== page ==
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Rumsey monument featured in calendar

By Staff | Dec 9, 2011

CHARLESTON – The State Historic Preservation Office (SHPO) of the West Virginia Division of Culture and History has published “Transportation in the Mountain State by Water, Road, Rail and Air,” a 13-month calendar highlighting how the state’s mountainous terrain, abundant rivers, narrow valleys and dense forests have challenged its people and industries. The public is invited to request a copy of the free calendar while supplies last.

Each month, the calendar focuses upon a different aspect of travel or a structure built to facilitate navigation in West Virginia, including the Staunton to Parkersburg Turnpike, the same route where Confederate General Albert G. Jenkins led his men to occupy Weston in Lewis County and destroyed the telegraph line during the Civil War; The Wheeling Suspension Bridge, the first bridge to be constructed across the Ohio River; the Great Bend Tunnel in Summers County, which took 800 to 1,000 men and boys, including the legendary John Henry, three years to cut through more than one mile of solid rock; the Capon Springs Resort in Hampshire County and Old Sweet Springs Resort in Monroe County; the Rumsey Monument in Jefferson which commemorates James Rumsey’s successful use of steam to power a boat engine on the Potomac River in 1787; the Sloan-Parker House and Travelers Rest in Hampshire County, which both served as a stagecoach stop on the Northwestern Turnpike and more.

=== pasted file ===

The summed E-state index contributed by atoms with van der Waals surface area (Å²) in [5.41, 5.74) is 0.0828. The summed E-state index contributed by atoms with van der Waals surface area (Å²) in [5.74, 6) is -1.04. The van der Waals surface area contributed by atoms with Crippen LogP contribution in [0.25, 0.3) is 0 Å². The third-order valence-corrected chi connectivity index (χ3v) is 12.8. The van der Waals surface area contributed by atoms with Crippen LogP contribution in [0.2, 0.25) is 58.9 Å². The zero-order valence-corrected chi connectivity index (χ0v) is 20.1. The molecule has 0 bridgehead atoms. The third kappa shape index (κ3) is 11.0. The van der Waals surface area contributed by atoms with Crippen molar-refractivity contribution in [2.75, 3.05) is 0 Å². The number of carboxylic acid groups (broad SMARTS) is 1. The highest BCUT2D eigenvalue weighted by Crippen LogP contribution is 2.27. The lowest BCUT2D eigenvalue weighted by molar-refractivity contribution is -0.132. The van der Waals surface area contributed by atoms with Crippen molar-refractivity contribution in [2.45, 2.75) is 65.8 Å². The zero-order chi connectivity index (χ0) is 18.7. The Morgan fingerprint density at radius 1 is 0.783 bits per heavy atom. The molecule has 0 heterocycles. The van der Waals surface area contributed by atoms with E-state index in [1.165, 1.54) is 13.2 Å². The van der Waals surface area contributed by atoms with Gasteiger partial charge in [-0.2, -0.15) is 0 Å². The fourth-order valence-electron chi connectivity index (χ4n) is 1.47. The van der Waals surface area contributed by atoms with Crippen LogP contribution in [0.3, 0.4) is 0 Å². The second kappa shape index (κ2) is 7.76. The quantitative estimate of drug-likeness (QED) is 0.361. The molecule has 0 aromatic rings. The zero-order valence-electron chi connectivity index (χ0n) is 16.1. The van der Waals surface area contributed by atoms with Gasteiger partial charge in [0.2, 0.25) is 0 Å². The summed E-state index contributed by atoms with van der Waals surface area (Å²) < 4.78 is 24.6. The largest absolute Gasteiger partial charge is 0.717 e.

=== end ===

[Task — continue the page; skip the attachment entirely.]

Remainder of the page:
To request a free copy of the calendar, write to West Virginia Division of Culture and History, 2012 Calendar, The Culture Center, 1900 Kanawha Boulevard E., Charleston, W.Va. 25305 or call Conni McMorris at 304-558-0240 or email her a conni.l.mcmorris@wv.gov. “Transportation in the Mountain State by Water, Road, Rail and Air” 2012 calendar was funded in part by the National Park Service, U.S. Department of the Interior.

With the leadership of the West Virginia Department of Education and the Arts, Kay Goodwin, cabinet secretary, the West Virginia Division of Culture and History brings together the state’s past, present and future through programs and services in the areas of archives and history, the arts, historic preservation and museums. Its administrative offices, led by Commissioner Randall Reid-Smith, are located at the Culture Center in the State Capitol Complex in Charleston, which also houses the state archives and state museum. The Culture Center is West Virginia’s official showcase for the arts. The agency also operates a network of museums and historic sites across the state. For more information about the Division’s programs, visit www.wvculture.org. The Division of Culture and History is an Equal Opportunity/Affirmative Action Employer.